Genotypes. For Tables Tables1,1, ,2,2, ,3,3, gfp reporter transgenes used were ayIs4[egl-17::gfp], syIs50[cdh-3::gfp], syIs49[zmp-1::gfp], and syIs54[ceh-2::gfp] (9). The egl-26::gfp transgenic line analyzed was kuIs36 (11). Mutations used are; cog-1(sy275), cog-1(sy607), lin-29(sy292), lin-11(n389), and egl-38(n578). Of two cog-1 transcripts, the longer cog-1A transcript contains a corepressorbinding domain, whereas the shorter cog-1B transcript does not (12). sy275 is a missense mutation predicted to affect both transcripts. sy607 is a deletion that eliminates the cog-1A transcript. The two alleles exhibit complementary defects in vulval development (13). Although both alleles are recessive, it is not known whether the loss of cog-1 function causes observed phenotypes. lin-29(sy292) and lin-11(n389) are strong loss-of-function alleles, and egl-38(n578) is a reduction-of-function allele. Strains were constructed by using standard methods.

Table 1.
Expression of zmp-1 in vulE and vulF cells
Table 2.
Expression of egl-17 in vulE and vulF cells (L4)
Table 3.
Expression of egl-17, ceh-2, and cdh-3 in cog-1 mutants

Results and Discussion

Vulval Cell-Type-Specific Gene Expression. A number of genes are expressed in specific subsets of vulval cells (Fig. 1B). Previously described genes of this type include cdh-3 (14), egl-17 (15), lin-3 (16), zmp-1 (9, 17), ceh-2 (9), T04B2.6 (9), F47B8.6 (9), B0034.1 (9), unc-53 (18), egl-26 (11), sqv-4 (19), bam-2 (20), and syg-2 (21). egl-26 was previously reported to express in vulE and vulB2 cells (11). We found that a nuclear-localized egl-26::gfp transcriptional fusion expressed in vulB1, vulB2, vulD, and vulE cells (Materials and Methods). The expression was somewhat variable and was observed starting from the mid-L4 stage and continuing into the adult stage. The C55C3.5 gene encoding a novel protein was previously found to express in vulval cells (I. Hope, personal communication). We found that C55C3.5::gfp was expressed in vulF cells, starting from the late-L4 and continuing into the adult stage.

Several conclusions can be drawn from Fig. 1B. First, all seven cell types exhibit distinct programs of gene expression, despite the fact that these cells are related by cell lineage and function. [vulB1 and vulB2 differ in the level of ceh-2 expression but otherwise have similar expression profiles (9)]. Distinct expression profiles likely underlie distinct functions of vulval cell types. For example, lin-3, which encodes an EGF-related signaling protein, is expressed in vulF cells in the mid-L4 stage (16). This signal is required for a vulva-to-uterus signaling that induces a specific fate, uv1, in uterine cells adjacent to vulF.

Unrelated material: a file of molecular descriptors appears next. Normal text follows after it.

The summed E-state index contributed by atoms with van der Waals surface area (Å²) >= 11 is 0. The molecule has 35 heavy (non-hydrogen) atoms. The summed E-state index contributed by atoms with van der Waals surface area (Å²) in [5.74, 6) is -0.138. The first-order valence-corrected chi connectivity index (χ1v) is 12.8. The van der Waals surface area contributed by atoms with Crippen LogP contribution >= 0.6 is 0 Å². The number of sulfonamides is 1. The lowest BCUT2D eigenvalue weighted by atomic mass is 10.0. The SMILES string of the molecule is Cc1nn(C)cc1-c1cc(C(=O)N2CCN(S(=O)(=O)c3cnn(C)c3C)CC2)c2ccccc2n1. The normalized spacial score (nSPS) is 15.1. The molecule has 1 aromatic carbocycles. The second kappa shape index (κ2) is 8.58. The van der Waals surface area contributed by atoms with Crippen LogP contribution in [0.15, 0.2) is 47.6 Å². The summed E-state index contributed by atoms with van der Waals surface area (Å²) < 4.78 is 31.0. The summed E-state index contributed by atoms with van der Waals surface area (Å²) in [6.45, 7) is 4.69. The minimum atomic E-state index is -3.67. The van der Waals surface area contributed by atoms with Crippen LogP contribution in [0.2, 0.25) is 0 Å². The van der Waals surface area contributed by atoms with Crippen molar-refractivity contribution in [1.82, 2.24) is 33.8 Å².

The pattern of marker expression also reveals a strict temporal regulation of gene expression (Fig. 1B). For example, cdh-3 is expressed in early L4, F47B8.6 is expressed in late L4, and T04B2.6 is expressed ≈1 day after the L4-to-adult molt (9). For egl-17, ceh-2, zmp-1, and sqv-4, the timing of gene expression is different for different vulval cells (9, 15, 19). For example, egl-17 is expressed in vulE and vulF cells in the L3 stage and in vulC and vulD in the L4 stage.

Trans-Regulation of Vulva Gene Expression. The analysis of the regulatory network controlling the pattern of gene expression in the vulva has focused primarily on the effect of transcription factor mutations on gene expression reporter transgenes. In most cases, a direct transcriptional regulation of the target has not been demonstrated. Key results are summarized in Fig. 1 E–H. So far, important regulators are lin-29 (encoding Zn-finger transcription factor; Fig. 1E) (9, 22, 23), cog-1 (Nkx6 homeodomain; Fig. 1 D and F) (13), lin-11 (LIM homeodomain; Fig. 1 C and G) (2426), and egl-38 (PAX 2/5/8; Fig. 1H) (16, 27).

A Temporal Regulator of Gene Expression. lin-29 is required for the expression of egl-17 in vulC and vulD (23), ceh-2 in vulC (9), and zmp-1 in vulD and vulE (Fig. 1E, Tables Tables11 and and2,2, and Fig. 5, which is published as supporting information on the PNAS web site) (9). By contrast, lin-29 in not required for the expression of cdh-3 in vulC, vulD, vulE, vulF (9), ceh-2 in vulB (9), egl-17 in vulE and vulF (23), and zmp-1 in vulA (9). Moreover, the expression of egl-17 in vulE and vulF is observed during the L4 stage (23), suggesting that the mechanism that turns off egl-17 expression in these cells is compromised (Fig. 5). These lin-29 phenotypes are not easily explained by cell fate changes between vulval cell types but suggest a temporal regulatory defect: lin-29 mutations cause loss of events associated with the mid-to-late L4 time points. This interpretation of these data is particularly attractive, because lin-29 mutations are known to cause heterochronic defects in other tissues, specifically in the L4-to-adult transition in the lateral hypodermis (22, 28, 29). lin-29 is expressed in all vulval cells, starting in the mid-L3 stage and continuing through the L4 stage (30).

Cell-Type-Specific Regulators of Gene Expression. We analyzed the effect of two cog-1 (Nkx6.1/6.2 homeodomain) mutations on the expression of vulval-cell-specific gene expression reporters (Fig. 1F, Table 3, and Materials and Methods). cog-1(sy275) is a missense mutation in the homeodomain, and cog-1(sy607) is a small deletion that eliminates one of two cog-1 transcripts (13). We found that in the mid-L4 stage, cog-1(sy275) caused ectopic expression of egl-17 in vulE cells (Fig. 2) and ectopic expression of ceh-2 in vulC, vulD, and vulE cells and loss of zmp-1 expression in vulE cells. In contrast, cog-1(sy607) caused loss of cdh-3 expression in vulC, vulD, and vulE cells and loss of ceh-2 expression in vulB. These results indicate that egl-17, cdh-3, ceh-2, and zmp-1 are regulated by the cog-1 gene. Although some cog-1 expression is observed in all vulval cells, gfp reporters suggest that cog-1 is most strongly expressed in vulC and vulD and weakly in vulE and vulF, implying a cell-type-specific function (13) (Fig. 1D).